The Resonars' Matt Rendon unearths a 1960s time capsule of a record, with soaring Britpop harmonies and just a touch of melancholy.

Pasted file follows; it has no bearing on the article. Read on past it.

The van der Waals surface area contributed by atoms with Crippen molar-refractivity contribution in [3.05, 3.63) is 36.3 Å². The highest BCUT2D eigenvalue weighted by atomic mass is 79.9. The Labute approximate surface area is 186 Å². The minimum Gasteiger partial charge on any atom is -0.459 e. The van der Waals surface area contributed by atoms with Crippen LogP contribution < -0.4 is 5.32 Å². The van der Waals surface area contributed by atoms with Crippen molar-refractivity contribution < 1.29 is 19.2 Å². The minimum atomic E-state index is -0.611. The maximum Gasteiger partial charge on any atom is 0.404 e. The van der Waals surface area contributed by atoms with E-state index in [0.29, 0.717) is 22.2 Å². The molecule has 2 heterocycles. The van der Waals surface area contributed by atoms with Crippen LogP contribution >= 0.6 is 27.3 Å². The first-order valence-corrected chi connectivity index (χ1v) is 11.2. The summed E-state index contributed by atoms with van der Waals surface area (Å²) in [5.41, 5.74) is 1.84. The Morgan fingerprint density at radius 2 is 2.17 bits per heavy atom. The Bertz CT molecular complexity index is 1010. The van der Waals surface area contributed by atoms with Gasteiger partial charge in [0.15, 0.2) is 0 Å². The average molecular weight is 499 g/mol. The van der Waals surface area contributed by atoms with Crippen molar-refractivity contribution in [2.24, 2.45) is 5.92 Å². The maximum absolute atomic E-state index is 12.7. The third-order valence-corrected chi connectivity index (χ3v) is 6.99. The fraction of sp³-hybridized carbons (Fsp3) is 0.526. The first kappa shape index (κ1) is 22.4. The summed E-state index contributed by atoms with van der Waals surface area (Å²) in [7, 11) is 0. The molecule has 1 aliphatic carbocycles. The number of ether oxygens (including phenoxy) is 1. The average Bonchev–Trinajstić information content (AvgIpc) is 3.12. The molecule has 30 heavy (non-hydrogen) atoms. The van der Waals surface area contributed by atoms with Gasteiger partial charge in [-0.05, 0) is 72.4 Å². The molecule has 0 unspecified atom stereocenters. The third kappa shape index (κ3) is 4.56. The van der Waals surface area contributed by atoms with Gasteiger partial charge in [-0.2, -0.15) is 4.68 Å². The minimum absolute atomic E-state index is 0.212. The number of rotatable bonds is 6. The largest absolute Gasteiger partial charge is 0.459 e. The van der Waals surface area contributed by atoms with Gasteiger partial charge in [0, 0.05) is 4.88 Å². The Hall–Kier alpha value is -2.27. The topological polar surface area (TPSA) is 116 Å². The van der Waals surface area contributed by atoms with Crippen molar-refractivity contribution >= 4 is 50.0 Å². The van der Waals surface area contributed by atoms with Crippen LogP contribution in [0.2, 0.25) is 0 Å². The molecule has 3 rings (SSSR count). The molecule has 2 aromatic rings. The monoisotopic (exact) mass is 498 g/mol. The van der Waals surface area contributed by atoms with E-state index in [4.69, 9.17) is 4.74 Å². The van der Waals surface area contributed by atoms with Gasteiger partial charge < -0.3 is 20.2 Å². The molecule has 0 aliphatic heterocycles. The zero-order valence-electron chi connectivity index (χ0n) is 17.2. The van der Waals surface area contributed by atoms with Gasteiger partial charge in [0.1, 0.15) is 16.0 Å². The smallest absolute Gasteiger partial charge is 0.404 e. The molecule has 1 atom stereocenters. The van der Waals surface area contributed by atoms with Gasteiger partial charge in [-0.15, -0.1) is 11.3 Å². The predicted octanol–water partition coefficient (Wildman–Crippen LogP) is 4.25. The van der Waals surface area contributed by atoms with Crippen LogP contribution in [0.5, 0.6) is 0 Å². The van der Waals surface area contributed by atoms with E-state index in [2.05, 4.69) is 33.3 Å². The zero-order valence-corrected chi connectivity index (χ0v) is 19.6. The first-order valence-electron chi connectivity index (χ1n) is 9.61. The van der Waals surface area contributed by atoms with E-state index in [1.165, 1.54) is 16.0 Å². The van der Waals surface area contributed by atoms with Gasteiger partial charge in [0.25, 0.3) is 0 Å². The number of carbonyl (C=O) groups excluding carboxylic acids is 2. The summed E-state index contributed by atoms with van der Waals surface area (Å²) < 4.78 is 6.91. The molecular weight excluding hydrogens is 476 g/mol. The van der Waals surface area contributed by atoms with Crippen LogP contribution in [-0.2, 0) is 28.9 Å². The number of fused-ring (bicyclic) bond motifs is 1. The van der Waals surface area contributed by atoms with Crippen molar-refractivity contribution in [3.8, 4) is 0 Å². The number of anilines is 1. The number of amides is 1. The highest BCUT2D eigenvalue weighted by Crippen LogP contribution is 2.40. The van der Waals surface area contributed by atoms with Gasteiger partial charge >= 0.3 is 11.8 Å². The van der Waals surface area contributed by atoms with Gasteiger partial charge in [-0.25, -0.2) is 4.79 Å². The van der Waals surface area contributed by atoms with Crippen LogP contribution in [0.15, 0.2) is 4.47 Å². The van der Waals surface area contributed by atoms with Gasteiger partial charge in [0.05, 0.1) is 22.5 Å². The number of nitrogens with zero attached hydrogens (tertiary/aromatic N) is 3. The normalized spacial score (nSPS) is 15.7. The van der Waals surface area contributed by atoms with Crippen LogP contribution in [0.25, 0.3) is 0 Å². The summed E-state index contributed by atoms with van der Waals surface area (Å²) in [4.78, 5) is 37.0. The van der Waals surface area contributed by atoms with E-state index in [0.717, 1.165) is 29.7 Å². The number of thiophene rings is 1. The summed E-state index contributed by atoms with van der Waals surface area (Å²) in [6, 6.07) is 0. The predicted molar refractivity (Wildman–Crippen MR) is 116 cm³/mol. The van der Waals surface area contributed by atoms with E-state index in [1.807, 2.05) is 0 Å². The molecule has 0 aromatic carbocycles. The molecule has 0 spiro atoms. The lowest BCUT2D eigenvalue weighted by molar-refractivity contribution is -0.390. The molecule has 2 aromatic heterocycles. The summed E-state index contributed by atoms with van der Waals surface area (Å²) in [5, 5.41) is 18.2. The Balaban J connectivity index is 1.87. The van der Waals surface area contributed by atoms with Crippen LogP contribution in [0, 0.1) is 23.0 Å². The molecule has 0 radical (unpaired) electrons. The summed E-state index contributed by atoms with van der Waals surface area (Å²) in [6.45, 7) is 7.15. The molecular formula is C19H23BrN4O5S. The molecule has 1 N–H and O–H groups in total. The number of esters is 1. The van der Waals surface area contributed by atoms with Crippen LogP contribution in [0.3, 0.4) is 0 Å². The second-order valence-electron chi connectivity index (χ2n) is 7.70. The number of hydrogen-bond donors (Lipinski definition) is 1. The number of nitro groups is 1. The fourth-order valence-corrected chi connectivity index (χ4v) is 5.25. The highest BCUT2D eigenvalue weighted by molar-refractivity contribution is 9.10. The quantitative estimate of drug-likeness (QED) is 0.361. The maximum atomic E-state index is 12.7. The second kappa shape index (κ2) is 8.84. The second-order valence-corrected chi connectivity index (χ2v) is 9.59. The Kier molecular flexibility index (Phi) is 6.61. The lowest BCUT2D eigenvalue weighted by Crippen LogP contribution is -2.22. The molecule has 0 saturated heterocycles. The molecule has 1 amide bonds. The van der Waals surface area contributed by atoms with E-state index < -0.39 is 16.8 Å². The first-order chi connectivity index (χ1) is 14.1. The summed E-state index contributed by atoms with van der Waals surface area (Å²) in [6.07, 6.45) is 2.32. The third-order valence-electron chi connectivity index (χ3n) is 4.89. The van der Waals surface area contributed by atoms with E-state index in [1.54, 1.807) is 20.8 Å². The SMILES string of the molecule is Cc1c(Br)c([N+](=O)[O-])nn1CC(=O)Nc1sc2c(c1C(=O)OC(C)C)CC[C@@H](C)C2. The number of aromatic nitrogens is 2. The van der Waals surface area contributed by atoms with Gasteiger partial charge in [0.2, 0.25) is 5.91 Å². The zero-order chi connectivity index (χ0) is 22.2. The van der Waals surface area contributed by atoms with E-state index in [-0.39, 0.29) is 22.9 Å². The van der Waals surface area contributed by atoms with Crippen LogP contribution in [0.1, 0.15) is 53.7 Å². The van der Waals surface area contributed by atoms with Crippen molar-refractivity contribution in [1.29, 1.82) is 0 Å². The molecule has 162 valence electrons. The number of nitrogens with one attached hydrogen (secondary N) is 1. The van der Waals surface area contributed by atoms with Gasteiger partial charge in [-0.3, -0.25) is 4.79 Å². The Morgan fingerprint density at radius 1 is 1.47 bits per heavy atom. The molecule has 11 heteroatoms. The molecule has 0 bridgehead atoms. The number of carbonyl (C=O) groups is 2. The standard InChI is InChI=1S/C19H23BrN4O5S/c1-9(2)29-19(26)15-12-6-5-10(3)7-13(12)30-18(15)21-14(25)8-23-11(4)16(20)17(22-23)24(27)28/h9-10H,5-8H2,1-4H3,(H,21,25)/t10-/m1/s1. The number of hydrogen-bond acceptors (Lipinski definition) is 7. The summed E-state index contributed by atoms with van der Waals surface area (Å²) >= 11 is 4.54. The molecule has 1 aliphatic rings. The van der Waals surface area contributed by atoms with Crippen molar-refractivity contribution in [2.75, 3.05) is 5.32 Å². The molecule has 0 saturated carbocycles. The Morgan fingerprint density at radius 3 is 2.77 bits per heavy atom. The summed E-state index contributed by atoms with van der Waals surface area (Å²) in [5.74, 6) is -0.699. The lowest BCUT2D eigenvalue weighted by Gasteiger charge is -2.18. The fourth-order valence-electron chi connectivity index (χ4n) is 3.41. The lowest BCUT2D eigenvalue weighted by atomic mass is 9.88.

The Resonars, out of Arizona, are deceptive on a couple of levels. First, there's the music, which could be lost vinyl, picked up at a church sale, dog-eared and faded, curbsided after decades in someone's dad's 45" collection. Inside you'll fine sunny, psych-tinged garage, full of surging Hollies-esque harmonies and jangly guitar, short only a few pops and scratches for pure 1960s authenticity. And yet, the record was made last year in Tuscon, and includes not a single Nuggets-era cover. Second, there's the matter of the band, or should we say "the band", for Resonars are essentially Matt Rendon. Suprisingly this very band-like CD was made by a solitary one-man show, who plays guitar, bass, drums here, not to mention singing tight three part harmonies all by himself. Yes, things are not what they seem here, but they are very, very fine anyway, from the tang-sweet oohs and ohs of the title track through the feedback crazed psychedelia of Byrdsian closer "Three Times Around." "Your Concern" with its tightly wound, circular guitar riff and achingly sweet vocals sounds like the Gripweeds (themselves sounding like the Monkees, the Zombies and the Electric Prunes), while rollicking "Games of Fear" has a Brit-wave country lilt to it. You will not learn anything about the contemporary music scene from this record, nor will you position yourself at the vanguard of the new and the cool. Still if you're interested in the best 1960s record made in 2007, or the best band to actually consist of one very busy guy, check it out. Appearances are so often misleading.